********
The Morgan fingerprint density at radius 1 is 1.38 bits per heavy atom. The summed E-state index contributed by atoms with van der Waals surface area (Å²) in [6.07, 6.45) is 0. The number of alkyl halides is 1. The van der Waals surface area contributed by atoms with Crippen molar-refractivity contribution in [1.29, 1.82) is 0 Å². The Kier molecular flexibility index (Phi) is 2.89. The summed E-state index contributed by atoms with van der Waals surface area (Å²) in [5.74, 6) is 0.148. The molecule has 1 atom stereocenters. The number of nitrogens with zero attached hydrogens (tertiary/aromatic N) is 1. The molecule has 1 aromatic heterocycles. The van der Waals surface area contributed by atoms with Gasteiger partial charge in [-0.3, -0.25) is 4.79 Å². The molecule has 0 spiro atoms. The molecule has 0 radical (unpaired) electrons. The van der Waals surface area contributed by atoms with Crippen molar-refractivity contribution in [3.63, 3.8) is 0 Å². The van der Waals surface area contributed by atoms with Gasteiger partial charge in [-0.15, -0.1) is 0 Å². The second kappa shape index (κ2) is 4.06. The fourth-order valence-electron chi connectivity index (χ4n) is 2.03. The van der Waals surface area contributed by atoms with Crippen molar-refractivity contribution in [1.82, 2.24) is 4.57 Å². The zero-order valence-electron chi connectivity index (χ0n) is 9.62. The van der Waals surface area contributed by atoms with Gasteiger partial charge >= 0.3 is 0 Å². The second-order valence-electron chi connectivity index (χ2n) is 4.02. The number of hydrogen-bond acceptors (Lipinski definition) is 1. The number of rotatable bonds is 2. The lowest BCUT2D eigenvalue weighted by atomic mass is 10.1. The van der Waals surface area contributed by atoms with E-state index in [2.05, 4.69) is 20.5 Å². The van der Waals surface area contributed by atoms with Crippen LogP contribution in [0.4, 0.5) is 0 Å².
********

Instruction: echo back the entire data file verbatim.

The Morgan fingerprint density at radius 1 is 1.38 bits per heavy atom. The summed E-state index contributed by atoms with van der Waals surface area (Å²) in [6.07, 6.45) is 0. The number of alkyl halides is 1. The van der Waals surface area contributed by atoms with Crippen molar-refractivity contribution in [1.29, 1.82) is 0 Å². The Kier molecular flexibility index (Phi) is 2.89. The summed E-state index contributed by atoms with van der Waals surface area (Å²) in [5.74, 6) is 0.148. The molecule has 1 atom stereocenters. The number of nitrogens with zero attached hydrogens (tertiary/aromatic N) is 1. The molecule has 1 aromatic heterocycles. The van der Waals surface area contributed by atoms with Gasteiger partial charge in [-0.3, -0.25) is 4.79 Å². The molecule has 0 spiro atoms. The molecule has 0 radical (unpaired) electrons. The van der Waals surface area contributed by atoms with Crippen molar-refractivity contribution in [3.63, 3.8) is 0 Å². The van der Waals surface area contributed by atoms with Gasteiger partial charge in [-0.15, -0.1) is 0 Å². The second kappa shape index (κ2) is 4.06. The fourth-order valence-electron chi connectivity index (χ4n) is 2.03. The van der Waals surface area contributed by atoms with Crippen molar-refractivity contribution in [1.82, 2.24) is 4.57 Å². The zero-order valence-electron chi connectivity index (χ0n) is 9.62. The van der Waals surface area contributed by atoms with Gasteiger partial charge >= 0.3 is 0 Å². The second-order valence-electron chi connectivity index (χ2n) is 4.02. The number of hydrogen-bond acceptors (Lipinski definition) is 1. The number of rotatable bonds is 2. The lowest BCUT2D eigenvalue weighted by atomic mass is 10.1. The van der Waals surface area contributed by atoms with E-state index in [2.05, 4.69) is 20.5 Å². The van der Waals surface area contributed by atoms with Crippen LogP contribution in [0.4, 0.5) is 0 Å².